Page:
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Culture Shock at Home

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My parents and I stand, shivering, at the curb. We’re waiting for our ride. Behind me I can hear a couple arguing, “…always late. We should’ve called a cab.” “Never mind, it’s not that cold.” “Not that cold?!” “It’s the airline’s fault. I told you before…” I feel like I’m intruding but I can’t help listening in; English still sounds so foreign, so strange. Our ride pulls up, a shiny blue minivan. I haul my bag into the back and clamber in; it still smells new. I look out the window. Everything is dull, brown, lifeless. Tall grey buildings surrounded by withered grass; a Texas winter. The driver reminds me to fasten my seat belt. The road is smooth and we whizz along at a phenomenal speed. I press a button on the door and the window slides obediently downward. Cold air rushes in, biting my face; I quickly close it again. When we reach our new home I begin to explore. In the kitchen I turn on the water and smile; it’s hot. I flick the switch by the door; the light comes on and I laugh. If anyone was watching they’d think I was crazy! Then I grow serious. I walk to the front door and look outside, everything seems so empty. I sit down there on the floor and close my eyes. I imagine I’m far away…
Dust bellows out from under the wheels of our jeep as it bounces along the dried river bed that is the road in front of our home. Sitting on the floor of the cargo area I feel rather like I’m on a small boat in a storm. My friends sit around me, everyone talking, laughing, all at once. I lean out the window and look up at the bright blue of the Caribbean sky. In front of us are the Cordillera Central, tallest mountains in all the West Indies, topped with wisps of snow. The jeep lurches to a stop and we all tumble over each other as a scrawny dog races across the street; escaping, no doubt, from some band of street boys with sticks, shoe-shine boys they’re called. We enter the city and encounter a traffic jam. The cities electricity is on. The traffic light is working. People are confused. This isn’t normal. Our driver casually turns and drives over the median, there isn’t much traffic going the other way, to circumnavigate the traffic jam. We finally reach our destination, the Haitian market. Haitians come here to sell clothing and other assorted goods that have been donated to them but which they have no use for, the money from these sales usually goes to support their families back in Haiti. Women wearing brightly colored dresses walk about with baskets, piled precariously high with clothes, balanced on their heads. People shout out their wares and men barter, gesturing wildly, flinging their hands in every direction. A wrinkled old man leans in the window offering sweet smelling fruits of all kinds. This is my home. This is where I belonged.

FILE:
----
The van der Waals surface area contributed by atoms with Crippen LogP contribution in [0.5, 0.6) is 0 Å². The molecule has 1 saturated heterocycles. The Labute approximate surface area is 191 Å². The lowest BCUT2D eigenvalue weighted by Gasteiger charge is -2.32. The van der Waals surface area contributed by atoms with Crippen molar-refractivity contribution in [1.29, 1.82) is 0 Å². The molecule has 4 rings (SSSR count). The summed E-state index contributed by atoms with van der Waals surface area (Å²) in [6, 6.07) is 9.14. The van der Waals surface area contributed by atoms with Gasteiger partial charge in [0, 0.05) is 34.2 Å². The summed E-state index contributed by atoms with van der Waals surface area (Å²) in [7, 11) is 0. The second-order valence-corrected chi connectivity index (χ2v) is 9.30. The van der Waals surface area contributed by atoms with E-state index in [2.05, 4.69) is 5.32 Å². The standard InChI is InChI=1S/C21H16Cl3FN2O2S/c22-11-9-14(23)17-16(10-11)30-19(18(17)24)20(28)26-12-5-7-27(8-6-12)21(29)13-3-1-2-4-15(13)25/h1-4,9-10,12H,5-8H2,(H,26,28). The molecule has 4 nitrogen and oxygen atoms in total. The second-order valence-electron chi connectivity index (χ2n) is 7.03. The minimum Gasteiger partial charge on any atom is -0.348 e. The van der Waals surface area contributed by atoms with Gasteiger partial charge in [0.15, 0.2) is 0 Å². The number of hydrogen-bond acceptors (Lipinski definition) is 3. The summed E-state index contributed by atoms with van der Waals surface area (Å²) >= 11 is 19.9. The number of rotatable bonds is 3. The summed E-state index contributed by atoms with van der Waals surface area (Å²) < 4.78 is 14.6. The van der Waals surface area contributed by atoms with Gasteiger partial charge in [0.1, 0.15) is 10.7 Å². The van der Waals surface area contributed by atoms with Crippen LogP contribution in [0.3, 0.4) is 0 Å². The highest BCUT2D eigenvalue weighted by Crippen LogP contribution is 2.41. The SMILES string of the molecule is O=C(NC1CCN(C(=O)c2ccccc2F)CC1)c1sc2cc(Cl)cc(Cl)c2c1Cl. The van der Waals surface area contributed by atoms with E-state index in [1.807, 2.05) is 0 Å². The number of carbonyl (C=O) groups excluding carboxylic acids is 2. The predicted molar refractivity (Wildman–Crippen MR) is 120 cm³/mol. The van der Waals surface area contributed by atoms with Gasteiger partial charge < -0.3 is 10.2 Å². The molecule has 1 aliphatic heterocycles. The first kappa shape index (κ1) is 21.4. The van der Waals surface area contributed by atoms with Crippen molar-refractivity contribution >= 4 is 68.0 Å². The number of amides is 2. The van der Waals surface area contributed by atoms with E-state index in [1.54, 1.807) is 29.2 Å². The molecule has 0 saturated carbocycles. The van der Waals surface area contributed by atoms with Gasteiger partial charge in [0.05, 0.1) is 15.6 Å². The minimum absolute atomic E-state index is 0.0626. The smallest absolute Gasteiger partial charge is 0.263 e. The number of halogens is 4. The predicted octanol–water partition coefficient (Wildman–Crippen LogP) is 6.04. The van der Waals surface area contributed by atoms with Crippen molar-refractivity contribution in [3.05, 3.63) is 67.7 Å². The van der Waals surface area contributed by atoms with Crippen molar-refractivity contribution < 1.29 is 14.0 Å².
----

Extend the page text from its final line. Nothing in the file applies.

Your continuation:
You may think I’m crazy, but let me explain. This tropical land is not some figment of an overactive imagination but simply a memory. For two years my family lived in the Dominican Republic, a country in the Caribbean that shares the island of Hispañola with Haiti. My parents are both pastors and we came to help run a mission center there. Those two years helping others in need were the best of my life so far.
But now ‘Rupublica Dominicana’ is simply a slowly dimming memory, something to write about, to look back on with fondness (and perhaps some rose colored glasses). When I returned to the United States after those two years, my two first years of high school, I felt confused, alone. My initial re-fascination with all things modern quickly wore off and I became aggravated by the prevalent wastefulness and seemingly callous nature of the American people. Those I encountered seemed cold, standoffish, even cruel, when compared to the warmth of the Latin culture I had grown familiar with. I was experiencing culture shock within what should have been my own culture. I had not expected and had not been prepared for anything like this. Everyone said they were so happy I was home but if home is where the heart is then my home was 2,000 miles away.
It’s been two years now since my family returned to the U.S.A. and I think, besides the strange looks I get no and then when I say things like “Un chin.”(A little bit) and “Mañana, mañana”(Tomorrow, tomorrow; later), that I have adjusted to ‘Western’ life fairly well. But I don’t think I will ever be able to call Texas my ‘home’. My heart will always be with the bustling markets, the barefooted children, the barking dogs, the pothole infested roads, and the warm, smiling, people of the Dominican Republic.





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